Alomar's big-game success is routine Playoff veteran relaxes with advice from father


NEW YORK -- Roberto Alomar got some advice from his father before playing in his first career playoff game in 1991.

His father, Sandy Alomar Sr., a former major-leaguer and manager of the San Diego Padres, had a few simple suggestions.

Relax. Don't dwell on the game. Keep the same routine you practiced during the regular season.

Those words helped make the Orioles second baseman one of the best big-game performers in the game. Now Alomar is applying those principles in the Orioles' series with the New York Yankees, with playoff position at stake.

Alomar started last night where he left off in 1993, his last postseason appearance, by smacking a double off the left-field wall in the first inning before intense rain and lightning forced a postponement.

"One of the keys is that I had a father that played the game, and that helped me a lot to prepare me mentally and physically," Alomar said. "I think the main thing is just to go out there and be relaxed. Don't even think about if it's a big game or not. Just play hard and do the things you've done all year.

"We talked about it and he always said just go out and play the game. Treat it just like any other game. Don't think it's a playoff game and don't think it's the World Series, because you're going to put more pressure on yourself."

Alomar played pressure-free baseball in the 1991 American League Championship Series with the Toronto Blue Jays.

He terrorized the Minnesota Twins, with his father's words still fresh in his head. Alomar batted .474 with four RBIs and two stolen bases in five games and set a record for the most singles in a five-game AL title series with nine.

In the 1992 ALCS, Alomar hit .423 with two homers, four RBIs and five steals and was named the series' Most Valuable Player.

He set a record for the most hits in consecutive league championship series (20) and carried an 11-game hitting streak into the World Series, but then Alomar went cold.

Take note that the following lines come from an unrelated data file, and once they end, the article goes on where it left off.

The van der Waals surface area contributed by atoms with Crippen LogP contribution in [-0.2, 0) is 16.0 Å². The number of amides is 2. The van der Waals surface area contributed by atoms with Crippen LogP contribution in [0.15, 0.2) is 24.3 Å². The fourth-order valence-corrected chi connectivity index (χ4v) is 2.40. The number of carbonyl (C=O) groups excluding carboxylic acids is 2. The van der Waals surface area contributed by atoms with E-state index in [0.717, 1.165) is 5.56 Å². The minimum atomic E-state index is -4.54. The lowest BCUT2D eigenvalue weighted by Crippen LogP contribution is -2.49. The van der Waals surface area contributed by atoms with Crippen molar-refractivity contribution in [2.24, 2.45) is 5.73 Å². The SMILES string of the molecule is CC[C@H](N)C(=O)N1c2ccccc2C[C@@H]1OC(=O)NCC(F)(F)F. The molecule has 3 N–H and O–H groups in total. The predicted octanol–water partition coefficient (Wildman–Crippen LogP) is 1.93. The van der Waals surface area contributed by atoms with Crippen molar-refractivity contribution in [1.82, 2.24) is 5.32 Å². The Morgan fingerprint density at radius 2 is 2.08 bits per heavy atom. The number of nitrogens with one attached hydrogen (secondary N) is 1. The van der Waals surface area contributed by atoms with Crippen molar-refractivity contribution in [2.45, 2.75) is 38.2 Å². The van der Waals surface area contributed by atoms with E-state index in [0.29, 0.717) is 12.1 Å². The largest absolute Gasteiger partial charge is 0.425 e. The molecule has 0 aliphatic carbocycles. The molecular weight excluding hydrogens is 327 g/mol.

He hit just .208 in the World Series, his first and only playoff series slump, but the Blue Jays still beat the Atlanta Braves.

In 1993 the Jays repeated and Alomar hit .480 in the World Series with six RBIs and two more stolen bases. He is 18-for-20 in postseason stolen base attempts.

But besides his father's advice, Alomar doesn't know why he's so dominant in the playoffs.

"I wish I knew what it is, because I would do it all the time," Alomar said. "It just seems like I was hitting the ball good at the time. Every time I get in the playoffs I've seen the ball real good.

"It's what the game is all about, to be in the playoffs. It's a new season. You feel like you're healthy. You feel like you're ready to go. You feel good about the situation."

The Orioles are hoping Alomar feels just as good this week. The club has not seen the postseason since 1983, when Cal Ripken was a rising star and seemed destined for more playoff greatness.

Now, at the age of 36, Ripken is hoping his double-play partner can spark another pennant run.

"I'd like to see him hit .480 again," Ripken said. "I'd like to see him continue to swing the bat and do the things he's done all year. He's been a great contributor. He's been a guy to get things started and score runs. He's a big-time player."

Pub Date: 9/18/96

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